crafty, well researched, honest much needed book... still. Body image, starvation, handicap... the only thing that bothered me was the absence of explanation about the ROOT. According to Wolf, both genders are being manipulated by the idea of lethal looks... but who? why? She, however, describes the "how" extremely well....more info
... The existence of Ru Paul and "lipstick lesbians" blows the femnazi claim that beauty was created to opress women out of the water.
If beauty was a concept designed to opress, then why would men and supposedly liberated women subject themselves to it?
Evolutionary Psychology and evolution in general defies feminism, though feminism has never really been attentive to empirical evidence (observe how recent feminists claim that reason and science are instuments of male opression -- seems to me feminists subconsciously want to return the Victorian age -- women are supposedly irrational and apparently incapable of choosing if they want to have sex either, this being the claim that all heterosexual sex is rape.) Female beauty probably emerged as a means to attract vision-driven men.
It seems only to give credulence to the theory that extreme left wingers and extreme right wingers are basicly the same, when one observes that feminists, by opposing beauty, fall into the same camp as Calvinists and fanatical Muslims.
"Those who find ugly meanings in beautiful things are corrupt without being charming. This is a fault" -Oscar Wilde...more info
The David Foster Wallace of contemporary feminism Among other highlights, Ms. Wolf claimed in the original hardcover version of this book that the number of American women who died of anorexia each year was roughly three times greater than the total number of American men who died in Viet Nam during that war's twelve year course. (She had roughly 150,000 American women each year starving themselves to death. She was off by, at the very least, 149,600. Probably more. Any self-respecting scholar would have killed herself at this point. Not our Ms. Wolf.)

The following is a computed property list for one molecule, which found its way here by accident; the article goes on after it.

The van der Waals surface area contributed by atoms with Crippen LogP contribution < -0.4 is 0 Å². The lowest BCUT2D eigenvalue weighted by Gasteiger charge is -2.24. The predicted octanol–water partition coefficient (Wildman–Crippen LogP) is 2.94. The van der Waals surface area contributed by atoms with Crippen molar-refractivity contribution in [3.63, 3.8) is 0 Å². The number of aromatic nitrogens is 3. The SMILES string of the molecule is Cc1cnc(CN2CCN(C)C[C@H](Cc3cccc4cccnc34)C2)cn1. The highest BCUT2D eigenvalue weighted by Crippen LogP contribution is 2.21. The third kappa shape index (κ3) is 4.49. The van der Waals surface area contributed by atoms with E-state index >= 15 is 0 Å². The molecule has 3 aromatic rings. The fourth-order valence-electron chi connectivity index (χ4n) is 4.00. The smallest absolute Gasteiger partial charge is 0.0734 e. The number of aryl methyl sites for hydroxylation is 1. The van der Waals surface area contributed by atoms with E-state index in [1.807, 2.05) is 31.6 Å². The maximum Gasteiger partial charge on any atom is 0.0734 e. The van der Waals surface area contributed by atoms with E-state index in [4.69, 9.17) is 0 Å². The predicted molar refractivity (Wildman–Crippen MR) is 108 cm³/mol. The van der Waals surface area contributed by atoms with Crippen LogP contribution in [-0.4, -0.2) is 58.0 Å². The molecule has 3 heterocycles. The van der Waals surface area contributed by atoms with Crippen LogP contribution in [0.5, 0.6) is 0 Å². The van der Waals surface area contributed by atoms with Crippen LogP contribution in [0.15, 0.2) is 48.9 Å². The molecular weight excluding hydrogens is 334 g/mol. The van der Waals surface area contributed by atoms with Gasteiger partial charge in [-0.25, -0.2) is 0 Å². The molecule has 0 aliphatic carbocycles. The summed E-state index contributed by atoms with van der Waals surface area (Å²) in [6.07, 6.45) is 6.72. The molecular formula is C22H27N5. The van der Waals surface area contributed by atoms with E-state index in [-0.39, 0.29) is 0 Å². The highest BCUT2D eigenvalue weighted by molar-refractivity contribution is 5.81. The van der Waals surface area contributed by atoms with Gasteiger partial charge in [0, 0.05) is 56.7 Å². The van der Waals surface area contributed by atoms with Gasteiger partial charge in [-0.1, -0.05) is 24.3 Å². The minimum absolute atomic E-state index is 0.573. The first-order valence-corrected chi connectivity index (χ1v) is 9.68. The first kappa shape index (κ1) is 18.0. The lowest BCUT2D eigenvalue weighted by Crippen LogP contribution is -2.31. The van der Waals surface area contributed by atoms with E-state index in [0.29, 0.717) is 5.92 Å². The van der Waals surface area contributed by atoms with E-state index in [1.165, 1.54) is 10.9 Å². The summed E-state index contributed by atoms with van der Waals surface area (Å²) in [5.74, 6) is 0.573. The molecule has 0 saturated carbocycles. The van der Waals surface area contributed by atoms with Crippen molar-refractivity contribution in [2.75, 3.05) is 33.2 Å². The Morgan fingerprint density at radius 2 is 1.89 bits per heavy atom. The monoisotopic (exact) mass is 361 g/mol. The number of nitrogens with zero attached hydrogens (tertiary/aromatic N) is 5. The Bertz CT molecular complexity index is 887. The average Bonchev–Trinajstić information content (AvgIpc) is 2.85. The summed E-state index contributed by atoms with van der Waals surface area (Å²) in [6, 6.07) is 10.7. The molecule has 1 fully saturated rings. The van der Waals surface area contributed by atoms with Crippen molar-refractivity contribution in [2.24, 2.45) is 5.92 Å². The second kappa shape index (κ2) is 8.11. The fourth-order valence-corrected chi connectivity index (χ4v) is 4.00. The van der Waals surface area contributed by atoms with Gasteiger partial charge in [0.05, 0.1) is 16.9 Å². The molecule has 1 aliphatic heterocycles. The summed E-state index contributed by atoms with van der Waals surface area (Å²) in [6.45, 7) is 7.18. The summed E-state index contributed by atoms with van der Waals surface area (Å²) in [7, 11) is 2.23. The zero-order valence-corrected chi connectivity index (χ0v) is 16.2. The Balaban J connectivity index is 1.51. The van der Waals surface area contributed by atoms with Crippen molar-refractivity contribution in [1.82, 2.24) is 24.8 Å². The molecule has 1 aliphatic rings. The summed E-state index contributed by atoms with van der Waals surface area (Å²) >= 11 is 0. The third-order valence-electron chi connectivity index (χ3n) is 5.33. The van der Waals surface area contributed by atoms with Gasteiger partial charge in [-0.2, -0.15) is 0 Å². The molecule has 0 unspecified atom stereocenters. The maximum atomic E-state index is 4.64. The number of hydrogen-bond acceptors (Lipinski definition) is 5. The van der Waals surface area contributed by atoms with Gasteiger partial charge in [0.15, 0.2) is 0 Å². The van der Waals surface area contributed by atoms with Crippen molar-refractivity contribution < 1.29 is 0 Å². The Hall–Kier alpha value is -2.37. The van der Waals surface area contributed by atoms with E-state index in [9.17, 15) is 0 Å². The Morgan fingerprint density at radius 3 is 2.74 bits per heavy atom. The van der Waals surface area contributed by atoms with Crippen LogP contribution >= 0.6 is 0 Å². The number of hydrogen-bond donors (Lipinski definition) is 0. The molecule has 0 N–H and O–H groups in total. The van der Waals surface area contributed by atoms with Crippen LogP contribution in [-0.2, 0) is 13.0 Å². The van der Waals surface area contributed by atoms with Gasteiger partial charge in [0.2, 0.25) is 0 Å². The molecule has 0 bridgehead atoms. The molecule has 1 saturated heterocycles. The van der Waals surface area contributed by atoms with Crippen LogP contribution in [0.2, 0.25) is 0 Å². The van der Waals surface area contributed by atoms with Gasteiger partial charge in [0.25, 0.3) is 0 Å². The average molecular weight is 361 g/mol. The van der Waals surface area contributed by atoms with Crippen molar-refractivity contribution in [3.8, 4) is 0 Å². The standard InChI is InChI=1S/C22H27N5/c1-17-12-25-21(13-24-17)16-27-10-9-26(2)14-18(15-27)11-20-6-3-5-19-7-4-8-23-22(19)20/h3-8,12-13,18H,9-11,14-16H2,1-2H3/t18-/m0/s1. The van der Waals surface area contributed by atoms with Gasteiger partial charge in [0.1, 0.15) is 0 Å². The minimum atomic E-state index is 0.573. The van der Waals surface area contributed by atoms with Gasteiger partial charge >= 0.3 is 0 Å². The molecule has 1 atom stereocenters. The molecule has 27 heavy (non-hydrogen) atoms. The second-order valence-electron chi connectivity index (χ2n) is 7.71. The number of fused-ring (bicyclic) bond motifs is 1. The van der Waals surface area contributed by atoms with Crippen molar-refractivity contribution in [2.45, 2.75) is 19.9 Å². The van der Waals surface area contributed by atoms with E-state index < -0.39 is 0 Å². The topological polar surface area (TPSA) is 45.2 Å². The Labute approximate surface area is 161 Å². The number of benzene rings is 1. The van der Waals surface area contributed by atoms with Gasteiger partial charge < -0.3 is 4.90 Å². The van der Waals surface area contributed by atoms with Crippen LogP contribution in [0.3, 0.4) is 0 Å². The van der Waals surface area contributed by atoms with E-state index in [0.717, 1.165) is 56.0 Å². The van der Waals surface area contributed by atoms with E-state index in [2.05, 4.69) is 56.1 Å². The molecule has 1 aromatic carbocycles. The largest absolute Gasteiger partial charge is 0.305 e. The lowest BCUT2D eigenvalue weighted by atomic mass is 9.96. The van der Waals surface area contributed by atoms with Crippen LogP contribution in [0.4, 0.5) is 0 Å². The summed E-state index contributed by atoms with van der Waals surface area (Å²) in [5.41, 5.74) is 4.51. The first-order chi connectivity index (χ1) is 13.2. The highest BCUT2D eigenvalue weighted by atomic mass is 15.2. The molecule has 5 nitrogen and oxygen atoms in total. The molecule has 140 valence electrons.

It gets worse. Soon after publication, Naomi did a lengthy photo spread where she posed and frolicked for pages and pages in a 'women's magazine' sans irony. When the mind-boggling hypocrisy of this -- posing for a fashion magazine when she was out berating the fashion industry for destroying the lives of young women -- was pointed out to her she threw a legendary tantrum on the television news show '20/20'. Trust someone who lived through the times, it represented perhaps the nadir of progressive politics in the last twenty years. An ugly, illuminating moment that, among other things, provided the loathsome Rush Limbaugh with material he was still using as recently as last year's Presidential Campaign.
This women is a disgrace to feminism -- and I say that as a feminist. At her best, she's an idiot. A huckster so ignorant of the history of intellectual thought that she is able to bounce back from each disgrace, confident that as a nice person she can be neither a fraud nor an incompetent. Quite simply, she is the David Foster Wallace of the women's movement.
In a manner worthy of Stalin many of the more ludicrous statistics, outright errors, misstatements of fact and rambling personal digressions found in the original version of this 'classic' tome have been wiped out without any comment or apology in this new edition. This, too, is despicable. Yet it remains a very silly, rather appalling book.
What else is there to add? The fact that the author of this work still has a career says more about the importance of looks, social connections and a degree from Yale -- not to mention the sorry state of intellectual life in this country -- than almost anything I can think of.
Read Christina Hoff Sommer's fine 'Who Stole Feminism?' for more of the ugly story behind this odious book....more info
An interesting read Naomi Wolf has written a passionate, involved book, that analyses the 'Beauty Myth' from a perspective that is first a woman's, and second a sociologist. While parts of this book are a bit extreme and political, on the whole it provides a new framework for thought, and many fascinating angles to consider in any discussion of beauty, culture or women's media.